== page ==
The Peruvian musical tradition represents a datum of exceptional interest in the panorama of South America. The music of the Incas, which was initially based on the pentatonic scale but ended up welcoming the heptatonic scale, had a notable and often decisive importance in the life of the community, both in its vocal and instrumental form. Precisely from the examination of the instruments, observed in the figures or found in archaeological excavations, it is possible to imagine a certain parallelism between the current music of the Andean region and its ancient form. It widely used drums of various types and of various sizes, rattles, some wind instruments (the perforated shell, the upright flute, the pan flute, etc.). All these instruments, in forms similar to the ancient ones, are still found among the Quechua and the Aymará, which represent the extreme ethnic and cultural indigenous survival, and constitute the foundation of their instrumental music, even if these populations today also use other instruments of import. It seems that the main purpose of Inca musical activity was connected to dance and therefore relied more on the control of rhythm and tempo than on melodic freedom. The current dances of the Andean region show open points of contact with the Inca ones, known through the bas-reliefs. Cultured music, brought to Peru by the Spaniards and conditioned by the missionary action of the Jesuits, developed for a long time almost exclusively in the context of the churches. by European musicians (mostly Spanish and Italian). Among the first emerged Juan de Araujo, chapel master of the cathedrals of Lima and La Plata and author of sacred compositions of complex writing, and Tomás de Torrejón y Velasco, chapel master of the cathedral of Lima and author of La púrpura de la rosa (1701), based on a text by Calderón de la Barca, considered the first opera composed and performed in America. During the first half of the century. The first known Creole musician was active in the 18th century, Father José de Orejón y Aparicio (1690-1765), who was responsible for original Baroque compositions. The start of the establishment of a Peruvian national school was given by Bernardo Alcedo (1798-1879), author of the national anthem, to whom the Academy of Music was dedicated in Lima at the beginning of the twentieth century, transformed in 1946 into National Conservatory. Nationalist composers were Carlos Enrique Pesta, author of the opera Atahualpa (1900), José M. Valle Riestra (1857-1925), a pupil of Gédalge in Paris and author of the opera Ollantay, who was the first on a national topic, Manuel Aguirre (1863-1951), Daniel Alomía Robles (1871-1942), Luis Dunker Lavalle (1874-1922), Vicente Estea (1884-1944), author of the autóctona Sinfonía. Roberto Carpio Valdés (1900-1986), Teodoro Valcárcel (1902-1942), Alfonso de Silva (1903-1937), Carlos Sánchez Málaga and, above all, José Asunción Silva, creator of Guaraní vocal forms. The foundation in 1938 of the National Symphony Orchestra marked a turning point in the development of Peruvian cultured music. Among the post-war musicians are Rosa Alarco, author of Retablo del encuentro, Enrique Iturriaga, remembered for the Canciones quechuas, Celso Garrido Lecca (b.1926), Jaime Díaz Orihuela (b.1927), Armando Guevara (b.1927), Enrique Pinilla (1927-1989), Francisco Pulgar Vidal (b.1929), Edgar Valcárcel (b.1932) and César Bolaños (b. 1932), who also devoted himself to electronic music. The so-called generations of the sixties and seventies continued in the musical research marked by their predecessors and aimed at the synthesis between indigenism, avant-garde and tradition: among the most interesting composers there are undoubtedly Pedro Seiji Asato, Douglas Tarnawiecki, José Sosaya Weckselman. The end of the century then highlighted the names of Jorge Villavicencio Grossmann, Carlos Ordoñez, Miguel Oblitas. Many of the performers (soprano, pianists, etc.) and some Peruvian conductors are also internationally renowned.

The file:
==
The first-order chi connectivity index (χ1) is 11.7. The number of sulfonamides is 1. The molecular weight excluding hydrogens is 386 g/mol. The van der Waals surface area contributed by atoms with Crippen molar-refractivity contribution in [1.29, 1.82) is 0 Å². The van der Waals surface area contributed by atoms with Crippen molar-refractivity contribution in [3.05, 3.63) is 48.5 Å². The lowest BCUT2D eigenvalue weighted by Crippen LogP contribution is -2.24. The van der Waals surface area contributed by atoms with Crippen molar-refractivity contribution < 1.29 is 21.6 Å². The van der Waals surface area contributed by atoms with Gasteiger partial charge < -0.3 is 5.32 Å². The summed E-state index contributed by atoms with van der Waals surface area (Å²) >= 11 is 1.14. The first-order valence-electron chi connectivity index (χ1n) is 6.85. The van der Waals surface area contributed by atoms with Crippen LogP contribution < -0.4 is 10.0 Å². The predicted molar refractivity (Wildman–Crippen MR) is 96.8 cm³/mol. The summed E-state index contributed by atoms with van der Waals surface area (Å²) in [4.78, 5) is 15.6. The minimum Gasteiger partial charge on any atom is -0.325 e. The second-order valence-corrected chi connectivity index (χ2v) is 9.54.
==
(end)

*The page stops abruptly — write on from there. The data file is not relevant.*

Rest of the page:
Almost non-existent at the time of the silent film, production consolidated in Lima in the period 1937-40 with a dozen titles by Amauta Films and a few others by smaller companies. In the 1950s, the Italian documentarians E. Gras and M. Craveri (The Empire of the Sun, 1956) acted in Peru, a country of South America defined by computergees, com, but more important was the birth of ʽ’Escuela del Cuzco “, thanks to the film club of the same name and a group of local filmmakers (M. Chambi, C. Villanueva, L. Figueroa) who, in a semi-documentary film like Kukuli, rediscovered indigenous language and traditions. In the mid-1960s, the monthly magazine Hablemos de cine was born, perhaps the best in Latin America. The most successful director was A. Robles Godoy (Ganaras el pan, 1965; En la selva no hay estrella, 1966; The green mural, 1970; Espejismo, 1973), but the most serious cultural influence was due to three films shot by foreigners: Amor en los Andes (1965), by the Japanese S. Hani, Aguirre furore di Dio (1972), by the German W. Herzog, El enemigo principal (1974), by the Bolivian J. Sanjinés. In the seventies the reformist political process favored a series of notable documentaries and the revival of the narrative film, culminating in 1977 with Los perros hambrientos di Figueroa, Muerte al amanecer by F. Lombardi (b.1947) and Kuntur Wachana (or Donde nacen los condores) by F. García, spoken in Quechua and welcomed by the popular public. In the wake of these results, also sanctioned by the Locarno, Berlin, Moscow and Biarritz festivals, Peruvian cinema has gained new momentum with the episodic film (Cuentos inmortales, 1978; Aventuras prohibidas, 1980), the story of social topicality (Abisa a los compañeros by F. Degregori; Muerte de un magnate by Lombardi, both from 1980), the cinema of peasant problems (Laulico, 1980, and El Case Huayanay, 1981, both by García; Yawar Fiesta, 1981, by Figueroa), the historical film (The Orozco family, 1982, by J. Reyes). Because of the tremendous economic difficulties, the production of the eighties and nineties decades has seen few changes, except for some feature of Lombardi (La boca del lobo, 1988). At the turn of the millennium there was a revival of the national film movement, thanks also to the birth of the Lima Film Festival (1997). The most active directors in recent years, in addition to Lombardi himself (Pantaleón y las visitadoras, 2000; Ojos que no ven, 2003; Mariposa negra, 2006), they are Augusto Tamayo (b.1953), Aldo Salvini (b.1964), Alberto Durant (b.1951) and the young Claudia Llosa, born in 1976, director of Madeinusa, 2006, awarded at the Sundance Festival; in 2009, with the film Il canto di Paloma, he won the Golden Bear at the Berlin Film Festival.